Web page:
Shockwave A family of multimedia players developed by Macromedia. They allow users to experience new forms of multimedia content on the web such as games, music, chat, interactive product demos, and e-merchandising applications by displaying and listening to shockwave files.
Shopping Cart A software program on a web server that allows a merchant to sell or a customer to purchase goods or services via a web site.
SMTP (Simple Mail Transport Protocol) - The most common protocol used to send e-mail on the Internet. SMTP consists of a set of rules for how a program sending mail and a program receiving mail should interact. POP3 and IMAP are two different protocols for receiving e-mail.
SONET The ANSI standard for synchronous data transmission on optical media. It ensures that digital networks can interconnect and that existing conventional transmission systems can take advantage of optical media through tributary attachments. SONET defines a base rate of 51.84 Mbps and a set of multiples of the base rate known as Optical Carrier levels (OCx).
Source Code The programming statements that are created by a programmer with a text editor or other programming tool and then saved in a file. The file is then modified using another program called a compiler. The output of the compiler contains a sequence of instructions that the processor can understand and execute and is usually referred to as object code or executable code. For script program languages (programs that not compiled but are interpreted when executed), such as JavaScript, the terms source code and object code do not apply since there is only one form of the code.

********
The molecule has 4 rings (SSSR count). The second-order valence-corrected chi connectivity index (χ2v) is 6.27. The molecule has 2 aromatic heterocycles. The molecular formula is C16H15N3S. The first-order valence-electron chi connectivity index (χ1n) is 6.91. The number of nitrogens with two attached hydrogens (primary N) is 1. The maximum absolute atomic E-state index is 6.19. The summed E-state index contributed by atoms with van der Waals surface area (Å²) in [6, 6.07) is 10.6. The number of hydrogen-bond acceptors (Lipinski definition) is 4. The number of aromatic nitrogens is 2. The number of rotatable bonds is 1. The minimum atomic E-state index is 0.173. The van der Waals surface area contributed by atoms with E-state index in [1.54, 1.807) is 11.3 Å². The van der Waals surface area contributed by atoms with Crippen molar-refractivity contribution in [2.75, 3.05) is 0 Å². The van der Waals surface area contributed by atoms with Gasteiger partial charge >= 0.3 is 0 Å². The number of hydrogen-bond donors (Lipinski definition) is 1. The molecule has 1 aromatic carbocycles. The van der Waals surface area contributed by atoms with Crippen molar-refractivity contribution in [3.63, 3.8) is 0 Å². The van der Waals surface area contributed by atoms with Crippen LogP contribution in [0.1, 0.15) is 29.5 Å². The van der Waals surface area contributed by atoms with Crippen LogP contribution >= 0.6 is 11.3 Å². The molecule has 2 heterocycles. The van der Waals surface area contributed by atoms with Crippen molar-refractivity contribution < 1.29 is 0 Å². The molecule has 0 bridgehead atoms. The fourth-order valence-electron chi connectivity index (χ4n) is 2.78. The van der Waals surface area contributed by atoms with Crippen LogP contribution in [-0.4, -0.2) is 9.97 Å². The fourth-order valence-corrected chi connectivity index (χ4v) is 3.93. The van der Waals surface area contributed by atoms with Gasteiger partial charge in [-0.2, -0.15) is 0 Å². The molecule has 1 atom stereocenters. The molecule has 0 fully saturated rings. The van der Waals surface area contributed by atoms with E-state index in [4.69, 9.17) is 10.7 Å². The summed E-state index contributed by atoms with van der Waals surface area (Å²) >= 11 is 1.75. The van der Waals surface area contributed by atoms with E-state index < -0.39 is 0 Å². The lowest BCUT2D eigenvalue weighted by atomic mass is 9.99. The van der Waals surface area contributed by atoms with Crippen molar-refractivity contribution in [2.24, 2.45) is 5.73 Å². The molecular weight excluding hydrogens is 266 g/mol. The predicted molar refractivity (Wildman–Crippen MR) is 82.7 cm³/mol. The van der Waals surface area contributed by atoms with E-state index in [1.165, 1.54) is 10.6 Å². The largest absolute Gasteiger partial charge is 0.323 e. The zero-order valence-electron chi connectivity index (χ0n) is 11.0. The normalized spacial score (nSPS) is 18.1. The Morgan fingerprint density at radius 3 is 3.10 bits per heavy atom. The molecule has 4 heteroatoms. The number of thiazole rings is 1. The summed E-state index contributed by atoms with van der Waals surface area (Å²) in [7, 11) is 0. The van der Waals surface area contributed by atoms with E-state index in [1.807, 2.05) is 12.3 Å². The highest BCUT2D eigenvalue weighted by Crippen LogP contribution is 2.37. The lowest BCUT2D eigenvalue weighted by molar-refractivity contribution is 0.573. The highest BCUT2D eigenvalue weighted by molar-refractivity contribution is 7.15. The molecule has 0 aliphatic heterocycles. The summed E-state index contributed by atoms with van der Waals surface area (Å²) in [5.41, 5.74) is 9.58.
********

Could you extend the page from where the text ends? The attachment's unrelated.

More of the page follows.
Spam Unsolicited e-mail on the Internet; an inappropriate attempt to use a mailing list, or Usenet or other networked communications facility as if it was a broadcast medium (which it is not) by sending the same message to a large number of people who didn't ask for it. From the sender's point-of-view, it's a form of bulk mail. To the receiver, it usually seems like junk e-mail. It's generally equivalent to unsolicited phone marketing calls except that the user pays for the cost of the message since everyone shares the cost of maintaining the Internet.
The term is probably derived from a famous Monty Python sketch ("Well, we have SPAM®, tomato & SPAM, egg & SPAM, egg, bacon & SPAM...) that was current when spam first began arriving on the Internet. (SPAM is a registered trademark for a Hormel meat product that was well known in the U.S. Armed Forces during World War II.)
Spider A program that visits web sites and reads their pages and other information in order to create entries for a search engine, although other programs are used to identify e-mail addresses for spam. The major search engines on the web all have such a program, which is also known as a 'crawler' or a 'bot.' Spiders are called spiders because they can visit many sites at the same time, their "legs" spanning a large area of the web.